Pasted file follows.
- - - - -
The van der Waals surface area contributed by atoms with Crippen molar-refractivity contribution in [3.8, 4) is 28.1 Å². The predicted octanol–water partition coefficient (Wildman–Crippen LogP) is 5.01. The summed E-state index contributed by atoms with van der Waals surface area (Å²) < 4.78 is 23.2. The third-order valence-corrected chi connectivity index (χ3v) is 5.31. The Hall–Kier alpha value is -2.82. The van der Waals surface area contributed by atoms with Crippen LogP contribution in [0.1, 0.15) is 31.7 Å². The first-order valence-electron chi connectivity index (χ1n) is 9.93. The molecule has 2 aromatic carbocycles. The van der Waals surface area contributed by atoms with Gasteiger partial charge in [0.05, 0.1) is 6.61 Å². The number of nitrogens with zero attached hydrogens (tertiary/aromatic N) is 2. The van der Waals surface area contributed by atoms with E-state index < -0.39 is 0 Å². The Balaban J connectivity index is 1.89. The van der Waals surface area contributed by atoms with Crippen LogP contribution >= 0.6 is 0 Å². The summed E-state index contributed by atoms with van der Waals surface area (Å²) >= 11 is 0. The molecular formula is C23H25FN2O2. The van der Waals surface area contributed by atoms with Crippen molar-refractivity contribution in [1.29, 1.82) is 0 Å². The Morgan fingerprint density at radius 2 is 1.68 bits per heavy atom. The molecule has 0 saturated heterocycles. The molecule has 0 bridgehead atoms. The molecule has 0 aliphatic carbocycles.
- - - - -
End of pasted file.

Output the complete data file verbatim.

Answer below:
The van der Waals surface area contributed by atoms with Crippen molar-refractivity contribution in [3.8, 4) is 28.1 Å². The predicted octanol–water partition coefficient (Wildman–Crippen LogP) is 5.01. The summed E-state index contributed by atoms with van der Waals surface area (Å²) < 4.78 is 23.2. The third-order valence-corrected chi connectivity index (χ3v) is 5.31. The Hall–Kier alpha value is -2.82. The van der Waals surface area contributed by atoms with Crippen LogP contribution in [0.1, 0.15) is 31.7 Å². The first-order valence-electron chi connectivity index (χ1n) is 9.93. The molecule has 2 aromatic carbocycles. The van der Waals surface area contributed by atoms with Gasteiger partial charge in [0.05, 0.1) is 6.61 Å². The number of nitrogens with zero attached hydrogens (tertiary/aromatic N) is 2. The van der Waals surface area contributed by atoms with E-state index < -0.39 is 0 Å². The Balaban J connectivity index is 1.89. The van der Waals surface area contributed by atoms with Crippen LogP contribution >= 0.6 is 0 Å². The summed E-state index contributed by atoms with van der Waals surface area (Å²) >= 11 is 0. The molecular formula is C23H25FN2O2. The van der Waals surface area contributed by atoms with Crippen molar-refractivity contribution in [1.29, 1.82) is 0 Å². The Morgan fingerprint density at radius 2 is 1.68 bits per heavy atom. The molecule has 0 saturated heterocycles. The molecule has 0 bridgehead atoms. The molecule has 0 aliphatic carbocycles.